As I add stories to this post, I'd like to add some helpful information.
1. Many of the stories will overlap. Often times the women who have <b>empty sacs with hCG levels over 10,000</b> will also be told the gestational sac is big enough that a baby should be seen. They will also find their babies between, on average, 8 to 10 weeks although, as you can see, a few are even further along.
2. Often women with a tilted uterus will fall into a number of these groups. They'll have the higher hCGs that will not be doubling (really, despite what your doctor may say, they are NOT supposed to double in 48 hours at this time but instead 96 hours or even more). They will also almost always be told they are one to two weeks behind even when there is no possibility of conception to have taken place then. Don't worry, in the second trimester when you have your abdominal ultrasound, dates will be more accurate.
3. For women who fall in the <b>"No Heartbeat Seen" </b>category during the first trimester, we have been told you should wait at least a week and have a follow-up ultrasound to verify. Unless you are showing signs of infection or something is seriously wrong, ask to wait that week. As you can see, those little heartbeats can on occasion show up.
4. Women who have ultrasounds done by doctors are also frequently misdiagnosed much too early. Women should always turn down ultrasounds done by their doctors and only have them done by fully-trained ultrasound technicians. Research is showing that ultrasounds may not be as safe for our babies as we'd like to believe and you really do want a technician who knows what they are doing.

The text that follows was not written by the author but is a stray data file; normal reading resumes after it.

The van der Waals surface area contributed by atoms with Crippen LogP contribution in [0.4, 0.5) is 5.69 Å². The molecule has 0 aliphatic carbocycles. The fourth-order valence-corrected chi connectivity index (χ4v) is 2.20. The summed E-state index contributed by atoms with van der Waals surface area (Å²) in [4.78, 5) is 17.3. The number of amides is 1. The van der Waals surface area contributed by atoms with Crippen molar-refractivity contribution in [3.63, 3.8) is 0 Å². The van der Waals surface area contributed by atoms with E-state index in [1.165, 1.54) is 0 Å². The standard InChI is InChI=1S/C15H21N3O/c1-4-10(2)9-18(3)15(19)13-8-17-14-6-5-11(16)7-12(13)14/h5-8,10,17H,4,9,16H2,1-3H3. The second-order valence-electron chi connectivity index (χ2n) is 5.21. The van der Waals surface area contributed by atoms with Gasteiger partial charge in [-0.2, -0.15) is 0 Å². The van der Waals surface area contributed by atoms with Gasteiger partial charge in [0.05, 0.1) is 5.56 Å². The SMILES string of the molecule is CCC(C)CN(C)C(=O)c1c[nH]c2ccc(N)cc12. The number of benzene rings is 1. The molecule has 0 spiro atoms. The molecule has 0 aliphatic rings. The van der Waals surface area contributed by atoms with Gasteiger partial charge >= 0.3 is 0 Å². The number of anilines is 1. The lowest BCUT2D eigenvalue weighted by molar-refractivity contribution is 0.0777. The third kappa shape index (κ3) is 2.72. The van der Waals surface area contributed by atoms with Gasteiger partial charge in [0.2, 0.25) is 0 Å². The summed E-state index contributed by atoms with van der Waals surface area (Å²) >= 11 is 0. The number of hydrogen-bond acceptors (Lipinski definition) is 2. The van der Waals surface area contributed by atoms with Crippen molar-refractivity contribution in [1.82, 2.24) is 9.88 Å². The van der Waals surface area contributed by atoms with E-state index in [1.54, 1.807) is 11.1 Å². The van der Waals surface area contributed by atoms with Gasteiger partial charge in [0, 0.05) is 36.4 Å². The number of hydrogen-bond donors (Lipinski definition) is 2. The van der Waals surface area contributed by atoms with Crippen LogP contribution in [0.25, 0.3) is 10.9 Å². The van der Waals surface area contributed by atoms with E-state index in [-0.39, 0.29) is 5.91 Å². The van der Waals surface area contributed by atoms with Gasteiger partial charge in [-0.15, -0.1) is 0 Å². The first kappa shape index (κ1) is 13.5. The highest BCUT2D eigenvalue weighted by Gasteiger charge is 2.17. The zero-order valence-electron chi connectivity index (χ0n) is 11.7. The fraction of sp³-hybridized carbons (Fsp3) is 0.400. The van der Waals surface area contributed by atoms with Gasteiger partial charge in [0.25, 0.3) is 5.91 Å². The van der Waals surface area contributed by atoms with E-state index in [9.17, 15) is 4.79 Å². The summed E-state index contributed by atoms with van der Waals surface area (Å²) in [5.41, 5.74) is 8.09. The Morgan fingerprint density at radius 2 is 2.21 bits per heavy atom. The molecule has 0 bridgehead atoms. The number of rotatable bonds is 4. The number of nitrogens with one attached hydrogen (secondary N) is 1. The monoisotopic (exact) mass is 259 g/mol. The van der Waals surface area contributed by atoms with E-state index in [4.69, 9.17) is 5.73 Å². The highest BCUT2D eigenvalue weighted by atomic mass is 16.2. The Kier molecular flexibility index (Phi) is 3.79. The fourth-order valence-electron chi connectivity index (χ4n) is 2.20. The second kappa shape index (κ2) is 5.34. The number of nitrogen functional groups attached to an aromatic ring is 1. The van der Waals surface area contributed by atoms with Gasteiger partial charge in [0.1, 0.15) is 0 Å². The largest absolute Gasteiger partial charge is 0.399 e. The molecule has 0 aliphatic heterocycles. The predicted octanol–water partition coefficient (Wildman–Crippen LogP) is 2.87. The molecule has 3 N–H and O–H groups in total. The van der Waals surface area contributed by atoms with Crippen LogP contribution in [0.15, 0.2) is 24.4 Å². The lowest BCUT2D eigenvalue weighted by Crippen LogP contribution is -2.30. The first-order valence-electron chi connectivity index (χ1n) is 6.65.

5. If you finally believe there is no hope and schedule that D&C, please, ask for one final ultrasound right before the D&C. We've had too many babies turn up at that ultrasound now.
6. Keep in mind, a number of women who were given no hope found their babies at nine weeks or beyond. Unless you are showing signs of infection or have a serious condition, eight weeks may just be too soon to have a D&C for a blighted ovum.
I am still adding helpful stories to this post. We just have so many misdiagnosed women's stories here now that this is quite an undertaking in itself. As I add more stories, I'll add more helpful information to this post.
I hope women find this post helpful. I am also hoping that once we get these stories 'categorized', we'll have an easier time figuring out how to get the ultrasound literature changed so it reflects more accurate information. Also, if we can get doctors to realize that they are misdiagnosing too many women, maybe they can examine how they might handle these pregnancies differently.